Ivo Remmelg: “The biggest mistake is to invest in emotions”

Ivo Remmelg is an entrepreneur and one of the founding members of EstBAN. Ivo has over 25 years of experience managing companies. Currently, he is the CEO & management board member of ROMIVO - a non-public hedge syndicate with minimized risk and higher than average returns.

Ivo sold his first company back in 2002 and immediately started making angel investments. He has said that he wishes that EstBAN would have existed back then, so he could have learned how to take calculated risks and make angel investments without losing all the invested money. Years later, Ivo is one of the most successful businessmen in Estonia. According to Äripäev, Estonian financial newspaper, Ivo is the 308th richest person in Estonia, worth over 12 million euros.

We're also delighted to announce that Ivo is the lead investor for the sTARTUp Day 2020 Pitching competition syndicate. The syndicate is created by EstBan. Application round for the sTARTUp Pitching competition is open until 7th November. You can apply HERE

From this interview, you’ll find out how the average day of an investor looks like, what is the biggest problem that startups do when raising money and more.

How did you become an investor? What’s your story?

We exited our company in 2002 to Telia-Sonera, so that’s the year I started angel investments. I wish EstBAN would have existed back then - I would have learned how to make smarter angel investments. I lost all the money I invested back then. But it was a fun time. When things were going wrong, the exit proceeds was for example office furniture :)

Let’s talk about the average day of an investor. Can you name five beliefs, behaviors, or habits that have most improved your life?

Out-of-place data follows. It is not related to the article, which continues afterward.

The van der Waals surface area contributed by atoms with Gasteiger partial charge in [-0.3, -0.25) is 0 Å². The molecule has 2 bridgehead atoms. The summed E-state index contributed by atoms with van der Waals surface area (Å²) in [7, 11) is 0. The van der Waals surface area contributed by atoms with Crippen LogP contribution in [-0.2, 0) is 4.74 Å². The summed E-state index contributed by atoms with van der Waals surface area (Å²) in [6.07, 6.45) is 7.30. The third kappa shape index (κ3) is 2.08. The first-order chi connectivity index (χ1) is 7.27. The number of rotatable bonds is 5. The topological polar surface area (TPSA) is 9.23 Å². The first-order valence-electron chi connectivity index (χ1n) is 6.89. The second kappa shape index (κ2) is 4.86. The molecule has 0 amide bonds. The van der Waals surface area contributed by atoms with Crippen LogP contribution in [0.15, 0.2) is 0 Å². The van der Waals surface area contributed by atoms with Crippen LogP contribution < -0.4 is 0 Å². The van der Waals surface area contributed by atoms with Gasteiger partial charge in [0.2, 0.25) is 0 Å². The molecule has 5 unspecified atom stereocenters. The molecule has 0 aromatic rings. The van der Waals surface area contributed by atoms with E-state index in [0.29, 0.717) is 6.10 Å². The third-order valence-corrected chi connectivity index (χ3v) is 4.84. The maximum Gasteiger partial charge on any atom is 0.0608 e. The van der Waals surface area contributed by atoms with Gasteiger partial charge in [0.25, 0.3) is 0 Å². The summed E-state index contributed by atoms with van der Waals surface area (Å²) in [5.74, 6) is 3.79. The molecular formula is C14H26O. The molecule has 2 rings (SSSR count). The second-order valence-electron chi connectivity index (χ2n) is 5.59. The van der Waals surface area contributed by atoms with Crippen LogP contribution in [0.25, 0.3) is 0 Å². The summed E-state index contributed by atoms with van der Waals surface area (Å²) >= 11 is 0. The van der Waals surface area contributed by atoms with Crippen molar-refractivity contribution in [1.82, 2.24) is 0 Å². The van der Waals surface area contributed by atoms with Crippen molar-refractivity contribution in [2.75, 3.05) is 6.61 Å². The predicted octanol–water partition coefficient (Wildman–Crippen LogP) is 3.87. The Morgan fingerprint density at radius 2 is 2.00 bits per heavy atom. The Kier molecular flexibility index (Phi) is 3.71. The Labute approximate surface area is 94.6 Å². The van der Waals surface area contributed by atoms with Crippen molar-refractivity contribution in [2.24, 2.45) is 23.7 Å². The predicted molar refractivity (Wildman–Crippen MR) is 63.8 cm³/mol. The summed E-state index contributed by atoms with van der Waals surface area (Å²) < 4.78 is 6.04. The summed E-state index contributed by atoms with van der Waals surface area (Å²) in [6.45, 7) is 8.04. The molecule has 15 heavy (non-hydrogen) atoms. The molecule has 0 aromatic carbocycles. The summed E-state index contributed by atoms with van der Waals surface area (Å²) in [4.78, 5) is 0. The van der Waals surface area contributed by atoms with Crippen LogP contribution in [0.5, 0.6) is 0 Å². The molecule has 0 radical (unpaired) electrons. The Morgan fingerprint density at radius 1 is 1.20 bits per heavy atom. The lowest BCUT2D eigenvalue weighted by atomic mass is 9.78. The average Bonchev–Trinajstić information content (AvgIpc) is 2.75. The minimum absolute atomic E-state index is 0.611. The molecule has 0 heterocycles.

You should read my book “Kes on tõeline juht?” (“Who is a true leader?”) where you can get some insight into how investors, entrepreneurs, and employees “work as humans”.

To answer your questions:

1- The human brain has changed very little during the last 100 000 years since when we were hunter-gatherers. Also, the process of how people make decisions nowadays has not changed much compared to ancient times.

2- People trust only very few people.

3- Good physical and mental health is very important for success.

4- The luck is actually under your nose; you only have to recognize it.

5- You have to work a lot to turn luck into success.

There are many different opinions about investing in startups. Some say that investors want to see the good idea/product, and others state that investors don’t care about the idea/product at all, all they care about is the team and dynamic of that team. What qualities you value or seek the most as an investor?

The team makes ideas and products, not vice versa. A team’s ability to execute is really important. That’s also the most difficult thing to assess. In the first meeting, everybody smiles and gives a strong pitch with meaningful answers to your questions.